In a small room on the first floor of Lyman Labs are two rectangular tables covered in mirrors, amplifiers, fibers, and lenses. “Organized chaos would be a good description,” says Christie Chiu, a PhD candidate in physics. All the bits and pieces serve a single purpose: to manipulate and control laser beams strong enough to load and hold anywhere from 80 to 1,000 lithium atoms in a 2-dimensional lattice that is hidden away in a vacuum-chamber made of stainless steel and glass.
On a computer, Chiu pulls up a photograph of the lithium atoms held in the lattices, and one can easily see the mesh of atoms. “The fact that we can see the underlying lattice in this photograph without any image processing is already amazing,” says Chiu. Generating such a clear image was a challenging yet necessary step in Chiu’s research. “It means we know where the atoms are, and we can make reliable measurements,” she explains. As stunning as the lattice is, the properties of high-temperature superconductors that it will allow Chiu to explore are even cooler.
Imagine a world in which laptop computers don’t heat up and cell phone batteries last forever. It sounds like science fiction, but for physicists who study superconductors, it feels like an attainable reality. Superconductors are materials that can conduct electricity with zero resistance, which means zero heating and zero wear-and-tear. Unfortunately, their superconducting ability only occurs at very low temperatures: around 4 kelvins or minus 450 degrees Fahrenheit. Thirty years ago physicists discovered high-temperature superconductors, but despite their name, they still need to be chilled to 130 kelvins or minus 225 degrees Fahrenheit to be superconducting. “If we could bring that temperature all the way up to room temperature, that would be amazing,” Chiu says. “Technology as we know it would be revolutionized."
Before we can envision the development of room temperature superconductors, physicists must first understand the physical properties that allow high-temperature superconductors to conduct electricity with zero resistance. “We don’t have a good microscopic model for what causes this superconducting behavior. That’s what we’re trying to solve,” Chiu says.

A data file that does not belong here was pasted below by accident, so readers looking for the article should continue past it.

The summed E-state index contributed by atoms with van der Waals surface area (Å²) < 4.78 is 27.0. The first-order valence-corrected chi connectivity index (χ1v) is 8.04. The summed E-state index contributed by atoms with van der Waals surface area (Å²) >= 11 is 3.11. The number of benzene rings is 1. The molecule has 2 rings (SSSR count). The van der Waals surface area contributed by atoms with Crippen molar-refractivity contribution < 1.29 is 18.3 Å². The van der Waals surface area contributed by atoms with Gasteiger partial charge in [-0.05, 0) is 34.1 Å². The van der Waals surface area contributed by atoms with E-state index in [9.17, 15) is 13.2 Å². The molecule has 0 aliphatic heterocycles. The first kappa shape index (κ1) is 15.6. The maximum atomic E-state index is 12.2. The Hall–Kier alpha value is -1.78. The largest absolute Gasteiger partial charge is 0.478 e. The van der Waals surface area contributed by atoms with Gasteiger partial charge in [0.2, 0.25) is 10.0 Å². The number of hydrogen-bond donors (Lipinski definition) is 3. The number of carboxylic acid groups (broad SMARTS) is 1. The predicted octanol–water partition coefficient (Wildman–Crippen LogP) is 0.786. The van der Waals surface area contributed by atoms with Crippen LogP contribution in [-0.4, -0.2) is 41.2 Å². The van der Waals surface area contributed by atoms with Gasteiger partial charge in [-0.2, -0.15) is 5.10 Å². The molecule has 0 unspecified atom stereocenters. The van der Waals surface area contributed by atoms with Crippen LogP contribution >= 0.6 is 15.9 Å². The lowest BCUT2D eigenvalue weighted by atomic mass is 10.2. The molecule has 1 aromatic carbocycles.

Some scientists choose to look at high-temperature superconductors directly by studying samples of superconducting materials, but this approach has limitations. Chiu points out that it’s impossible for the sample to be completely pure, since nothing is perfectly clean in the laboratory. To create a perfect system devoid of impurities in which to probe the physical properties of superconductors, Chiu has turned to lasers. “Light is perfect,” Chiu states. “And laser light is very tunable, very clean, and that’s why it appeals to us.”
For Chiu, the lattice of laser light and lithium atoms is an analog of a high-temperature superconductor. “In a material you have a crystal of atoms with electrons moving around. This sea of electrons determines the electrical properties of the material, such as what resistance it has,” explains Chiu. “In our system we have a crystal created from laser light with lithium atoms moving around.”
This experimental system will allow Chiu to explore the fundamental questions concerning high-temperature superconductors. “What is the underlying mechanism governing superconductivity? What are the electrons doing inside of these materials,” Chiu asks. “And once we’ve answered these questions, we can take advantage of this knowledge to engineer a material that’s superconducting at room temperature."